A nterior odontoidectomy has been widely accepted as the surgical approach for decompression at the craniovertebral junction (CVJ). 6–8 , 21 , 23 , 36 , 38 , 39 , 42–45 Several reports have demonstrated the clinical effectiveness of combined posterior fixation and odontoidectomy in the management of basilar invagination (BI). 2 , 3 , 5 , 9 , 10 , 14 , 20 , 23 , 29–32 , 34 A spectrum of anomalies of the CVJ, including os odontoideum, platybasia, clival hypoplasia, and atlantooccipital hypoplasia, can cause various degrees of ventral compression at the
Peng-Yuan Chang, Yu-Shu Yen, Jau-Ching Wu, Hsuan-Kan Chang, Li-Yu Fay, Tsung-Hsi Tu, Ching-Lan Wu, Wen-Cheng Huang and Henrich Cheng
Report of two cases
Sait Naderi and M. Necmettin Pamir
A transoral odontoidectomy is the treatment of choice in a variety of diseases affecting the CVJ, including basilar invagination, congenital diseases, and traumatic and neoplastic processes. 1–3, 8, 10, 16–18 Such a procedure leads to instability in this area and necessitates a fusion procedure. 5, 11 Following a successful fusion, immobility of the CVJ is expected. We describe two patients in whom further cranial settling of the C-2 VB occurred after transoral odontoidectomy, and the possible causes are discussed. Case Reports Case 1 This 30
Juan Antonio Ponce-Gómez, Luis Alberto Ortega-Porcayo, Hector Enrique Soriano-Barón, Arturo Sotomayor-González, Nicasio Arriada-Mendicoa, Juan Luis Gómez-Amador, Marité Palma-Díaz and Juan Barges-Coll
S everal surgical routes have been described for the craniovertebral junction (CVJ) region because of its unique anatomy and vital surrounding structures. The transoral approach with microscopic assistance has been the standard procedure to perform an odontoidectomy, in accordance with the etiology of the disease, the mechanism of compression, and whether the bone could or could not be reduced. 19 , 21 Odontoidectomy is necessary when there is a nonreducible bony compression 20 of the spinal cord or soft-tissue pannus, causing severe ventral compression
Jean-Paul Wolinsky, Daniel M. Sciubba, Ian Suk and Ziya L. Gokaslan
made these surgical routes acceptable for treating morbid pathological conditions of this region. 13 , 17 , 25 , 29 , 30 , 38 We present a new approach, an endoscopic transcervical odontoidectomy, which can be added to the armamentarium for treating ventral lesions of the craniocervical junction. Advantages of this approach over the traditional approaches include: avoiding the need to traverse the oral cavity and the associated bacterial contamination, avoidance of prolonged intubation or tracheostomy, avoidance of postoperative enteral tube feeding, reduction in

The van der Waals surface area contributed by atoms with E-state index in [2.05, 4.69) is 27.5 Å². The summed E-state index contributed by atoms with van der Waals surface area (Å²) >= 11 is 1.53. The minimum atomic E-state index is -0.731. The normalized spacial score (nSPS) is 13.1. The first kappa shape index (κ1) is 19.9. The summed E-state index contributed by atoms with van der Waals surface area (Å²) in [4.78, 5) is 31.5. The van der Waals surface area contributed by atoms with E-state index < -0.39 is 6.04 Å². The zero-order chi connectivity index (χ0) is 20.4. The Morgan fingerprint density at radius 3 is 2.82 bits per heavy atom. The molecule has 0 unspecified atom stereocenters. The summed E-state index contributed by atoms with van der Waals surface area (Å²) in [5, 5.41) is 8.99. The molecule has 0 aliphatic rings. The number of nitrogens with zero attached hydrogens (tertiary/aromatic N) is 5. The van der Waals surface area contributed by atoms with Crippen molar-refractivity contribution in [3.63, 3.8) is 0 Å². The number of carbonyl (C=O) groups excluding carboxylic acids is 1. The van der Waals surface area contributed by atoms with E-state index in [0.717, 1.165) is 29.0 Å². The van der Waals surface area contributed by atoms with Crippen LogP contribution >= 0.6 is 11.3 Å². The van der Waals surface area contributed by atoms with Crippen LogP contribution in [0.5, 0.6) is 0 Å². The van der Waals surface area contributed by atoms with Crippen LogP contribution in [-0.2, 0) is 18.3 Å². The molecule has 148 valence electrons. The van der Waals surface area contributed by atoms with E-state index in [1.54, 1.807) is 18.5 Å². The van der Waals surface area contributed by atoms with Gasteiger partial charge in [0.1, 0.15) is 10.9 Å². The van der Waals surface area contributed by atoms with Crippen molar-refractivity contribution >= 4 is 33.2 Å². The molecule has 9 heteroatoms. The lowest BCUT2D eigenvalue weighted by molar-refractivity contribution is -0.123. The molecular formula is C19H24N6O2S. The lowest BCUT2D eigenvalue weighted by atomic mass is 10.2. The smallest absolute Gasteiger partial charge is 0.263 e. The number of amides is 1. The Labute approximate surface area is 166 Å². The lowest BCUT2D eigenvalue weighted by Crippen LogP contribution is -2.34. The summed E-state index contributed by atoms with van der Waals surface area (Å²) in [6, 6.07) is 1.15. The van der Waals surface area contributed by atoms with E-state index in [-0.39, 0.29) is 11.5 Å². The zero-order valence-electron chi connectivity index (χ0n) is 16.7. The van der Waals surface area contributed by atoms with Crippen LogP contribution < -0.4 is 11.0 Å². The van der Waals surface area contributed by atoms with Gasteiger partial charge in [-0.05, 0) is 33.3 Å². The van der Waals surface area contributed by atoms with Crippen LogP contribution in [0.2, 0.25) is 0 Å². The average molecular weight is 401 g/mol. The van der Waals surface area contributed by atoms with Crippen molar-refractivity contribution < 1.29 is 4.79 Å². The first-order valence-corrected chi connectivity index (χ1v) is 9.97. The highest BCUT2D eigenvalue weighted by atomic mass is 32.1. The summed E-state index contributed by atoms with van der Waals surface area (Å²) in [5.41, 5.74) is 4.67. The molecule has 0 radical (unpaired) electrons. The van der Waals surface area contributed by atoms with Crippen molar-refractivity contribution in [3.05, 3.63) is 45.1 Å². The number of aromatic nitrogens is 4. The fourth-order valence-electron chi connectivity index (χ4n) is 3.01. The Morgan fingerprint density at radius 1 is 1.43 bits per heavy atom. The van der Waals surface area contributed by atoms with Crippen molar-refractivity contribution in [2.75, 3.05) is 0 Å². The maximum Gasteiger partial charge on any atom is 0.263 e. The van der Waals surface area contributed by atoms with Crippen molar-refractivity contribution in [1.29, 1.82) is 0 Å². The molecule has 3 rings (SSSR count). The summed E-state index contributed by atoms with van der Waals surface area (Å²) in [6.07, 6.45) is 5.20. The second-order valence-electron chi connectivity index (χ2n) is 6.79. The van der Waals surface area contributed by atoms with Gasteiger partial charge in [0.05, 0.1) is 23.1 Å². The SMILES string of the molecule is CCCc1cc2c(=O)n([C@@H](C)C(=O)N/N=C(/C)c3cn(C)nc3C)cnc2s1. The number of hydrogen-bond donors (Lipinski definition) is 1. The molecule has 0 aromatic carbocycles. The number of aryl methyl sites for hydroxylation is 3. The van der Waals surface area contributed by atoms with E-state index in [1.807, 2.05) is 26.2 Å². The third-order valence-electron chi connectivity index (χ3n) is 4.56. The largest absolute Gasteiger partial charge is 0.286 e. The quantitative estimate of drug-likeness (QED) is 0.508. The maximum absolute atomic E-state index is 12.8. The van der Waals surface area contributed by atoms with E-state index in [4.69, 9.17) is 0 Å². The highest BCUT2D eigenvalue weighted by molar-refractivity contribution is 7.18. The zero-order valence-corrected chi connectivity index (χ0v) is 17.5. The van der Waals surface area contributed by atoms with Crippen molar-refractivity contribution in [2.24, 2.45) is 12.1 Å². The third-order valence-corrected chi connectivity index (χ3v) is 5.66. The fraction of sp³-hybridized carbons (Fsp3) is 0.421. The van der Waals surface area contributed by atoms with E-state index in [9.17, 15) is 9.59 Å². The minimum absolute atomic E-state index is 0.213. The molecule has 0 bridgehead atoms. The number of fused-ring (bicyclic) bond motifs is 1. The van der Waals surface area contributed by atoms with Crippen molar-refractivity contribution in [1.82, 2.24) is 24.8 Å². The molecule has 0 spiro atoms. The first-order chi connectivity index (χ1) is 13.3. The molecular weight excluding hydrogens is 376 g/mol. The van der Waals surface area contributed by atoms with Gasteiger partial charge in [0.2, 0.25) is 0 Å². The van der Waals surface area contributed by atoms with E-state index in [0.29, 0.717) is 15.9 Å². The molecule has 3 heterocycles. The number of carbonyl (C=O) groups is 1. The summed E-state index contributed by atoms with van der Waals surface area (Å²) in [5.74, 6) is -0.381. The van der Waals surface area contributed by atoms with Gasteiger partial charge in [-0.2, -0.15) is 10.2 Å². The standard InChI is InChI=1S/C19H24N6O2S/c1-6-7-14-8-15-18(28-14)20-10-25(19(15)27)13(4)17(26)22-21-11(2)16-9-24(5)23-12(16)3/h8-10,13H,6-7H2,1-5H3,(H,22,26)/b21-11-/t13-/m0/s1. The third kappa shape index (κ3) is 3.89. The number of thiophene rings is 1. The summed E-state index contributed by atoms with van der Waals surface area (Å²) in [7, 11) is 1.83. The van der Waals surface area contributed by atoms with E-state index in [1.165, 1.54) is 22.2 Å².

Yong Yu, Fan Hu, Xiaobiao Zhang, Junqi Ge and Chongjing Sun
procedure to treat nonreducible basilar invagination. Decompression utilizing this technique has achieved a good neurological outcome in the majority of patients. 3 , 5 , 7 , 14 , 20 , 24 However, transoral odontoidectomy is not ideal because it presents several disadvantages: 1) the working area may be restricted by a small oral cavity; 2) superiorly located lesions may require splitting of the soft and/or hard palate; 3) risk of contamination by bacterial flora due to traversing the oral cavity; 4) risk of tongue and teeth damage; 5) velopharyngeal incompetence with
Emanuele La Corte, Philipp R. Aldana, Paolo Ferroli, Jeffrey P. Greenfield, Roger Härtl, Vijay K. Anand and Theodore H. Schwartz
having had surgery with an anterior endoscopic approach (EEA or ETA). Nine patients were identified, but 3 of those 9 were excluded from the study because of the lack of adequate radiological imaging. The surgical details and clinical outcomes of the patients who underwent an endonasal odontoidectomy were presented in a separate article. 21 Radiographic landmarks and measurements The following lines were constructed on midline sagittal CT and MRI scans. The definitions of these lines and their landmarks were described extensively in a previously published